• Harassment: unwanted conduct with the purpose or effect of violating the dignity of a person and of creating an intimidating, hostile, degrading, humiliating or offensive environment. The concept of harassment may be defined in accordance with the national laws and practice of the Member States.

References

Act Entry into force Deadline for transposition in the Member States Official Journal
Directive 2000/43/EC

19.7.2000

19.7.2003

OJ L 180 of 19.7.2000

RELATED ACTS

Communication from the Commission to the Council and the European Parliament of 30 October 2006 – The application of Directive 2000/43/EC of 29 June 2000 implementing the principle of equal treatment between persons irrespective of racial or ethnic origin [COM(2006) 643 final – Not published in the Official Journal].

Fundamental rights and citizenship

Fundamental rights and citizenship

Outline of the Community (European Union) legislation about Fundamental rights and citizenship

Topics

These categories group together and put in context the legislative and non-legislative initiatives which deal with the same topic.

Human rights > Fundamental rights within the European Union

Fundamental rights and citizenship (2007-13)

Document or Iniciative

Council Decision 2007/252/EC of 19 April 2007 establishing for the period 2007-2013 the specific programme “Fundamental rights and citizenship” as part of the General programme “Fundamental Rights and Justice”.

Summary

This decision establishes the programme “Fundamental rights and citizenship”, which is intended to promote the development of a European society based on respect for fundamental rights. To this end, the programme provides for actions conducted by the European Commission, European Union (EU) countries and non-governmental organisations.

A European society based on respect for fundamental rights

The programme supports the development of a European society based on respect for the fundamental rights recognised in Article 6 of the Treaty on European Union, including the rights resulting from citizenship of the Union. For this purpose, the programme aims to:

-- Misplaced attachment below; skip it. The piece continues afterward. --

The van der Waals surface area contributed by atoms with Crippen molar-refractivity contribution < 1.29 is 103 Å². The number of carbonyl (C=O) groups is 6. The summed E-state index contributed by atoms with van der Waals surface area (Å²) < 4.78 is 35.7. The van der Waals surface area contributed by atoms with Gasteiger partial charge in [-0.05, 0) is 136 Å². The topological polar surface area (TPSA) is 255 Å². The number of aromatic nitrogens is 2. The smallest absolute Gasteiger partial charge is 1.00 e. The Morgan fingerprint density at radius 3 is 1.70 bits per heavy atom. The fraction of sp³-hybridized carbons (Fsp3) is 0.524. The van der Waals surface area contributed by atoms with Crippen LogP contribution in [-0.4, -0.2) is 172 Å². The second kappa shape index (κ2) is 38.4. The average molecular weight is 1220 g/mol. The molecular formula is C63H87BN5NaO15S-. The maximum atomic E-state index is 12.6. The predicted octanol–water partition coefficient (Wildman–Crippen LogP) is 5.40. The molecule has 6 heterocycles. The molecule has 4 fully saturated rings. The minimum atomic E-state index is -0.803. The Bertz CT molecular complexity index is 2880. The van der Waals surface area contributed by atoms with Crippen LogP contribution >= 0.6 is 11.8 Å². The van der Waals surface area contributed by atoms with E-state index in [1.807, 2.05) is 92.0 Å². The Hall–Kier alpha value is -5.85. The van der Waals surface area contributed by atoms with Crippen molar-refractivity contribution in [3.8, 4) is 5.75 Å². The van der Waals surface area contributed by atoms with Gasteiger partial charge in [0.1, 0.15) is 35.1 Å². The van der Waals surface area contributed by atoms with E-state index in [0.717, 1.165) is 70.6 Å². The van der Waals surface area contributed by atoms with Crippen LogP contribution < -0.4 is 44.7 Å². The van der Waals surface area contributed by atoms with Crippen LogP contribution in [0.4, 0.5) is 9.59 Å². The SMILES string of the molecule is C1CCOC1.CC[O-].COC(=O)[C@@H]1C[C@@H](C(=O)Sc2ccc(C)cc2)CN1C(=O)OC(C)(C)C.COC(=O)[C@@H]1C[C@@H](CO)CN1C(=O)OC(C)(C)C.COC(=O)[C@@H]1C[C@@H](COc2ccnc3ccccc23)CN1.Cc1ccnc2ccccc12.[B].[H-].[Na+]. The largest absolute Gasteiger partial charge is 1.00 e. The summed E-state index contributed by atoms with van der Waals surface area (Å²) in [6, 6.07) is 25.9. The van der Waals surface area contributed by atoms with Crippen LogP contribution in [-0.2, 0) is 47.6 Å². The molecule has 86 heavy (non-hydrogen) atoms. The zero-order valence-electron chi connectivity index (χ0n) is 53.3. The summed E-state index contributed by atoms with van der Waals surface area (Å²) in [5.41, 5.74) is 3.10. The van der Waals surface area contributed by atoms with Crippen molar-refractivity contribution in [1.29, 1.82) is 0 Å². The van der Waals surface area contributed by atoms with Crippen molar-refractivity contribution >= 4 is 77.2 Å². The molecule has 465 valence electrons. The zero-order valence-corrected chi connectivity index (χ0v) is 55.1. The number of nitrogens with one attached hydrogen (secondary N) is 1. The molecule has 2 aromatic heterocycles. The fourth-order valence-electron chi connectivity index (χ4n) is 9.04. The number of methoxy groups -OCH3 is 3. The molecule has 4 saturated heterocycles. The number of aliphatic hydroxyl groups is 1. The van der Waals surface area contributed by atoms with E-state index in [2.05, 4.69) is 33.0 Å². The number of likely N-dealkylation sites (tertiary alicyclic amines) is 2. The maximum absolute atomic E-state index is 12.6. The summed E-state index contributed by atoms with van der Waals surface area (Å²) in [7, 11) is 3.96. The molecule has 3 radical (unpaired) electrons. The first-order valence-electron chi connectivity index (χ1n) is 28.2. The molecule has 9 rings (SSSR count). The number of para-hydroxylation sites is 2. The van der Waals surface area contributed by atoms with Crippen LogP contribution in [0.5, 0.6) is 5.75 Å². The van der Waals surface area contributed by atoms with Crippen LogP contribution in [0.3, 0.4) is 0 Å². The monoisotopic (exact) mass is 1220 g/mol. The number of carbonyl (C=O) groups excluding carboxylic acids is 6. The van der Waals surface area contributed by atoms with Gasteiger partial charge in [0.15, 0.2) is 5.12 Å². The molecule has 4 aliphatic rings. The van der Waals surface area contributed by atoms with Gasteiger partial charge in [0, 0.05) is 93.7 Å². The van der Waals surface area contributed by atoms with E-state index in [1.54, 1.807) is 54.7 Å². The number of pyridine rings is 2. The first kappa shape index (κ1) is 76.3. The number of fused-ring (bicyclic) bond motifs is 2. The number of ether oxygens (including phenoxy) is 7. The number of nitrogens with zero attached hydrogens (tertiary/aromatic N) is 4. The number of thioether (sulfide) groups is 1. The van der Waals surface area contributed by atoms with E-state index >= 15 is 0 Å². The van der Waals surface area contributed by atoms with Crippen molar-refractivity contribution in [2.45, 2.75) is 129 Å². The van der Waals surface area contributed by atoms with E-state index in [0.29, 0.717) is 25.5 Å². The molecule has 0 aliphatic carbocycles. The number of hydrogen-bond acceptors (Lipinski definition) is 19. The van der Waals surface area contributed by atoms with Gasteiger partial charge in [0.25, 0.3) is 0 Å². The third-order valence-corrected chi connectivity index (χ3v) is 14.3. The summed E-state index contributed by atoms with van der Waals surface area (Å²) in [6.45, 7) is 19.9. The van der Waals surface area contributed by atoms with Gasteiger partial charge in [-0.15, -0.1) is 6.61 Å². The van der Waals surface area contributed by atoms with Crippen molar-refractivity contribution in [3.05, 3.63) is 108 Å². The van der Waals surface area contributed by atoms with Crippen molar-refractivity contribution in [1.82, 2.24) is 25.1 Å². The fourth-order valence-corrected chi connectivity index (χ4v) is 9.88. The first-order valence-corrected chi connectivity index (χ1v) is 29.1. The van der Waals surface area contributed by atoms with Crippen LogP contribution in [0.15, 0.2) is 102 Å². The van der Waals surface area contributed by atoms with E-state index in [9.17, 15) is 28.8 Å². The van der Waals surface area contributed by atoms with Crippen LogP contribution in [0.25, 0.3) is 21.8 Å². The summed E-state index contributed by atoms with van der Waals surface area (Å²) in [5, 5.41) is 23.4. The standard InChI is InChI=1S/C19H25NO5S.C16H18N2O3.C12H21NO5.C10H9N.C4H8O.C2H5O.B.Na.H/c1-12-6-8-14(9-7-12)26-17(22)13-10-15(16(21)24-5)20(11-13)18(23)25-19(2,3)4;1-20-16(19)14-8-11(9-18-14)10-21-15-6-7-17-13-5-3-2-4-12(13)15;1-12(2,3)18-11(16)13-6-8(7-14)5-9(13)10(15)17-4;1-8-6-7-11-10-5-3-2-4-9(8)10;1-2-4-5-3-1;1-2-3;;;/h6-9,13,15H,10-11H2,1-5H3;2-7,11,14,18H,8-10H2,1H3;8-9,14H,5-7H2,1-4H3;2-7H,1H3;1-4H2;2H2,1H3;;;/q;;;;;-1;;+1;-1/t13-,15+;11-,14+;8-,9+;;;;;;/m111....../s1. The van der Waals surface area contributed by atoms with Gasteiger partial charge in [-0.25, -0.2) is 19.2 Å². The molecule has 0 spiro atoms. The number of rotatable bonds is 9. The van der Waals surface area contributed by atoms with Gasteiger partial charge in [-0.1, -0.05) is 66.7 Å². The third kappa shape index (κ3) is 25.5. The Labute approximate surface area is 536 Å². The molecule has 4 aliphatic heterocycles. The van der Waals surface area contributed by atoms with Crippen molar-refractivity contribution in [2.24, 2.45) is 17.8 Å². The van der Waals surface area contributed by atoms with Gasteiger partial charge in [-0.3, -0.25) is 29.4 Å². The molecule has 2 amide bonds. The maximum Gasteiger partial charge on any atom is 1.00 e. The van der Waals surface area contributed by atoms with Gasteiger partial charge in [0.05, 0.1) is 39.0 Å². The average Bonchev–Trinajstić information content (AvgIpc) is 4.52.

• strengthen civil society and encourage an open, transparent and regular dialogue on fundamental rights;
  • combat racism, xenophobia and anti-Semitism;
  • promote better understanding between religions and cultures;
  • promote increased tolerance in the whole of the EU;
  • strengthen contacts, exchanges of information and networks between the judicial and administrative authorities and the legal professions;
  • encourage judicial training in order to improve mutual understanding between the abovementioned authorities and professions.

Furthermore, the specific objectives of the programme are to:

  • promote fundamental rights and inform all citizens about their rights, including those resulting from EU citizenship;
  • encourage EU citizens to participate actively in the democratic life of the Union;
  • examine respect for fundamental rights in the EU and its countries when Union law is implemented;
  • support non-governmental organisations and other bodies of civil society so that they can actively promote fundamental rights, the rule of law and democracy;
  • create the relevant structures to promote inter-faith and multicultural dialogue at EU level.

Specific actions to achieve the objectives of the programme

The programme provides for actions conducted by the Commission, the authorities of EU countries and non-governmental organisations. It also provides for grants following requests for proposals.

The types of actions comprise the following:

  • specific actions conducted by the Commission (studies and research work, polls and investigations, conferences and meetings of experts, organising actions and public events, creating and running websites, developing and distributing information media, etc.);